Bills on Third Reading:
 Second Substitute Bill BL2016-414   is a rezoning bill disapproved by the Planning Commission.  It changes from R6 to SP zoning for various properties along Elvira Avenue, Maynor Avenue, and Keeling Avenue, approximately 600 feet west of Anderson Place (4.86 acres), to permit a maximum of 180 residential units. I have no opinion on the merits of this bill and am simply calling attention to it because it is a disapproved bill and  required 27 positive votes to pass.There was quite a bid of discussion on this. It  passed. If you care about this, go to timestamp 1:22:36 to watch the deliberation.

Bill BL2018-1245 is the controversial proposal to apply a Neighborhood Conservation Overlay District to the Edgehill community. This is approved by the Planning Commission so it can pass with a simple majority and I expect it to pass. It only passed on one vote when before the Planning Commission and when on Council public hearing, a lot of people spoke on this bill both pro and con. The bill is substituted to take out a couple properties.  To see the discussion on the bill see timestamp 1:47:10.- 2:00:36. It passes on a voice vote.
  
Bill BL2018-1280  approves the plans for a non-hazardous liquid waste processing facility to be located at 2832 Whites Creek Pike. This was controversial on public hearing and passed on Second reading by a vote of 21 to 12 to 3. I have no opinion on the merits of the issue. However, to be honest, if I were Black and lived in Bordeaux I would probably feel I was being dumped on also. Bordeaux has been the home to a landfill, the mulch recycling facility and the State prison. I can understand the resident's resentment to another waste facility even if it is state of the art and sanitary. To see the discussion see timestamp 2:021:09- 2:24:27.  It passes by a vote of 31-7-1.
At this point I am discontinuing an item by item report. Most of the rest of this meeting is taken up by the MLS-fairground giveaway issue. If you are concerned at all you already know the outcome. To see the remainder of the meeting and the debates on the bills related to this topic start at timestamp 2:24:23.
Bill BL2018-1289 approves the demolition of certain buildings and structures necessary for the construction of a new Major League Soccer Stadium at the Fairgrounds Nashville, and amending Title 5 of the Metropolitan Code to impose a privilege tax on the sale of tickets to events at the new Major League Soccer stadium. Approved.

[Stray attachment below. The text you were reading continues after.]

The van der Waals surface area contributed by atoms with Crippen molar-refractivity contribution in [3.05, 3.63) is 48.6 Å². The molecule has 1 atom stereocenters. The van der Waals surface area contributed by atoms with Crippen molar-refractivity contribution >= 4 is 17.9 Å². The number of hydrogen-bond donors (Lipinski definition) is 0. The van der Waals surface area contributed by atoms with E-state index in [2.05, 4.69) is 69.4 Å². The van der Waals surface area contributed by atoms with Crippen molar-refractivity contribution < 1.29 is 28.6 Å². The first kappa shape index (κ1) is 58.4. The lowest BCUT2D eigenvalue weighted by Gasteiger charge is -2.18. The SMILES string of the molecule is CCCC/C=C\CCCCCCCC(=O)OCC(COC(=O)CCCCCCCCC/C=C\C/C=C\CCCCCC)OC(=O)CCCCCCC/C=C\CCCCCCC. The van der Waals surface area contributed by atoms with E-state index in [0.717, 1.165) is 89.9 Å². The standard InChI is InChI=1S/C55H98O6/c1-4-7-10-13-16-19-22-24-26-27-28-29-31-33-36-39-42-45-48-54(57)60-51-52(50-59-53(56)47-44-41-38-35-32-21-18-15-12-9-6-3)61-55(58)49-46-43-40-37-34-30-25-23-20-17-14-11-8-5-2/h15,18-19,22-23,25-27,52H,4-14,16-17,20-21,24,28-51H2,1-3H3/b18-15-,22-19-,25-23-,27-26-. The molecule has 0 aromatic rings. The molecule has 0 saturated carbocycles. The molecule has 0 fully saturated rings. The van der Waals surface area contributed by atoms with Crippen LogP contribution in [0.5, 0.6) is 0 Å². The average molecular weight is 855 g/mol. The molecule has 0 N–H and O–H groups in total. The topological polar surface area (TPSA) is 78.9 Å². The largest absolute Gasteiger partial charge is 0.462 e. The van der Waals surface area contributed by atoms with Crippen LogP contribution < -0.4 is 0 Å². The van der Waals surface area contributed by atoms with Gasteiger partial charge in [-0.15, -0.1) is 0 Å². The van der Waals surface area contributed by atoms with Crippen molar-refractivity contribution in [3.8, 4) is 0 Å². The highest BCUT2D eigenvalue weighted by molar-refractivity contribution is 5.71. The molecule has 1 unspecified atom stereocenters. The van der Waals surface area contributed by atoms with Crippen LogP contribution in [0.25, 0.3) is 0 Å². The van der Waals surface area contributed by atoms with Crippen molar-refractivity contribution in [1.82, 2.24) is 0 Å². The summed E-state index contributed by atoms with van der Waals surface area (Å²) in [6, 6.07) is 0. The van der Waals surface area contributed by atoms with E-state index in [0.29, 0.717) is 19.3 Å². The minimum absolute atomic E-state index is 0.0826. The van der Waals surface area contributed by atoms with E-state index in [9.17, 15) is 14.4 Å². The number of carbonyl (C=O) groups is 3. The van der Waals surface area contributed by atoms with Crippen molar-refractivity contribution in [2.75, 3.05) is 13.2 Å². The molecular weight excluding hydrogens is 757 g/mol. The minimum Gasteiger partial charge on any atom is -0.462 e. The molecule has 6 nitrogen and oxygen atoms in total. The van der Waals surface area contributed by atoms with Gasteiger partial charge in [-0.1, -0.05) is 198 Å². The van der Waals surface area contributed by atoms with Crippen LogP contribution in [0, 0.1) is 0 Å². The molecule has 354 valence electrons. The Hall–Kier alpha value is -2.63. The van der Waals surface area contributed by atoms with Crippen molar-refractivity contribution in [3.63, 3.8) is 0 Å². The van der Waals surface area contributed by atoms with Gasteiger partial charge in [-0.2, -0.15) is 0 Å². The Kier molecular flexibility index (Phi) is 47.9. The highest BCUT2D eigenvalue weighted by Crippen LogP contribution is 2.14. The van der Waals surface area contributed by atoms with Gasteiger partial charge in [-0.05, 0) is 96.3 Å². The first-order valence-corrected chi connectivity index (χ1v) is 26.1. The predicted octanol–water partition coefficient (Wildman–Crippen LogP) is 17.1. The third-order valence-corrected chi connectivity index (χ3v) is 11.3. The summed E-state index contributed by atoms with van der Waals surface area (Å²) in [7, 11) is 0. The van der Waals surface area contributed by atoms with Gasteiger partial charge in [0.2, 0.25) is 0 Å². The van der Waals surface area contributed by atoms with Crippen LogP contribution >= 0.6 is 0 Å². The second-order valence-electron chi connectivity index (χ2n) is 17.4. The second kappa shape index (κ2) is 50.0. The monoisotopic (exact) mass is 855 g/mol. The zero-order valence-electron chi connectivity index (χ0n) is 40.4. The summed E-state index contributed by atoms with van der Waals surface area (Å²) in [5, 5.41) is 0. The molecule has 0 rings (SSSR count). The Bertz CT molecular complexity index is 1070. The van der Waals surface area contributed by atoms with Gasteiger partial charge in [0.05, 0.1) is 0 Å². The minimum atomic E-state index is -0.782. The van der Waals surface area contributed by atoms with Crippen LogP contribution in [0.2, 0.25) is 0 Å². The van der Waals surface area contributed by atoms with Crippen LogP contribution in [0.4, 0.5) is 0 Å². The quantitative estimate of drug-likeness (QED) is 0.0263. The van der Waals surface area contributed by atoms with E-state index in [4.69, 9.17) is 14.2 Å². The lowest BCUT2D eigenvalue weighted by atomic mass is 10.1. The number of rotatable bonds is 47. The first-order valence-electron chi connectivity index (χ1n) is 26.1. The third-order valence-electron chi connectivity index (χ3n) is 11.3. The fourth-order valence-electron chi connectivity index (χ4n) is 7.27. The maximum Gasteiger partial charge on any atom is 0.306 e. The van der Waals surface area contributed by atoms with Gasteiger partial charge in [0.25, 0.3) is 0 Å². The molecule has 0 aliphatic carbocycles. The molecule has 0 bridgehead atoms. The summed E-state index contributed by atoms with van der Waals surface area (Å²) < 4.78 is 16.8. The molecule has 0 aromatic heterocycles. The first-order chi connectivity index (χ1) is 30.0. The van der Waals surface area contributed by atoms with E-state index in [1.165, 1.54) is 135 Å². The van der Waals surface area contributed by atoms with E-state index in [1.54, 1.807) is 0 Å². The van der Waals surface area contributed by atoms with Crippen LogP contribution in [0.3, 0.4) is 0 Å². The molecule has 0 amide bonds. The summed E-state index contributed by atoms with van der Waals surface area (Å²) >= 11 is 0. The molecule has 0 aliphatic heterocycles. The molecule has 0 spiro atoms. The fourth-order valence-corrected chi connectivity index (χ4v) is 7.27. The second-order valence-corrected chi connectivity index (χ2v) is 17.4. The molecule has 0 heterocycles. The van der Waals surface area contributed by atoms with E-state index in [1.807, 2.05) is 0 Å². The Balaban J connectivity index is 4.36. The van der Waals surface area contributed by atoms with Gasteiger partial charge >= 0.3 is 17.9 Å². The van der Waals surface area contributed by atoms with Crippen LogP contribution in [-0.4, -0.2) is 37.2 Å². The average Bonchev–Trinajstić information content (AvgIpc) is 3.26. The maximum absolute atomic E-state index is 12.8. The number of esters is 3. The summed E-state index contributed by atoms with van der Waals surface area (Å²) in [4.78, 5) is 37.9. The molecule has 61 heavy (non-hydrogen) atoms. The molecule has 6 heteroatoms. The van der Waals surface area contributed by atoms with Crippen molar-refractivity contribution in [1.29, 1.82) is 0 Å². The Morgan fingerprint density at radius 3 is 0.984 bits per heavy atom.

Bill BL2018-1291 on Third Reading declares the ten acres to be given away as surplus property and approves a ground lease for the property. Approved.

Bill BL2018-1293 approves a privilege tax on the sale of tickets to events at the new Major League Soccer stadium. Withdrawn. Same issue addressed in
Bill BL2018-1289.

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Council approves fairground giveaway.

The best chance the Council had to stop the fairground giveaway failed. That best chance was to not pass Bill BL2018-1289 which approves the demolition of certain buildings and structures necessary for the construction of a new Major League Soccer Stadium at the fairgrounds, and 
to impose a privilege tax on the sale of tickets to events at the new Major League Soccer stadium. 

The reason this was the best chance to stop the fairground give away was because this bill required 27 votes to pass Third Reading. It passed on Second Reading by a vote of 24 to 7 with 8 abstentions and one not voting. All of the other pieces of legislation regarding the MLS stadium only needed a  simple majority. Since bill 2018-1289 did not get 27 votes on Second, I thought it might not get them on Third. It did. The vote was 31 to 8. The proponents picked up seven votes!  Look for a later post and I will list how individual Council members voted.  The soccer deal gives ten acres of fairground property to the MLS developers for a mixed use development. The land is valued at $20.7 million.

Another bill that I thought might derail the fairground giveaway was  Resolution RS2018-1373
which would have put the question of funding the stadium to a vote of the people. I thought sufficient number of council members may want to pass this hot potato to the voters. That failed by a vote of only 12 in favor and 25 opposed. I will list how individuals voted on this resolution in a later post.

The only chance left to stop the fairground giveaway is if a recently filed lawsuit succeeds which challenges the legality of the Council giveaway which the litigants claim violates the Metro Charter.

To read The Tennessean's coverage of the story follow this link

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Tuesday, September 4, 2018

Please vote for "A Disgruntled Republican" as the best local blog. Voting ends Sept. 6th.

 Voting ends Sept. 6th. Please vote.

Please vote for "A Disgruntled Republican" as the best local blog in the Nashville Scene's "Best of" poll.

Follow this link and in the category "Best Blog (local)," write in "A Disgruntled Republican."  


https://www.nashvillescene.com/bestof2018#/gallery?group=292838



I appreciate your vote.

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Monday, September 3, 2018

What's on the Council Agenda for Sept. 4, 2018: Other than fairgrounds, the Edgehill Conservation overlay, establishment of a Tax Increment Financing study Commission, a government efficiency study commission, and not much else.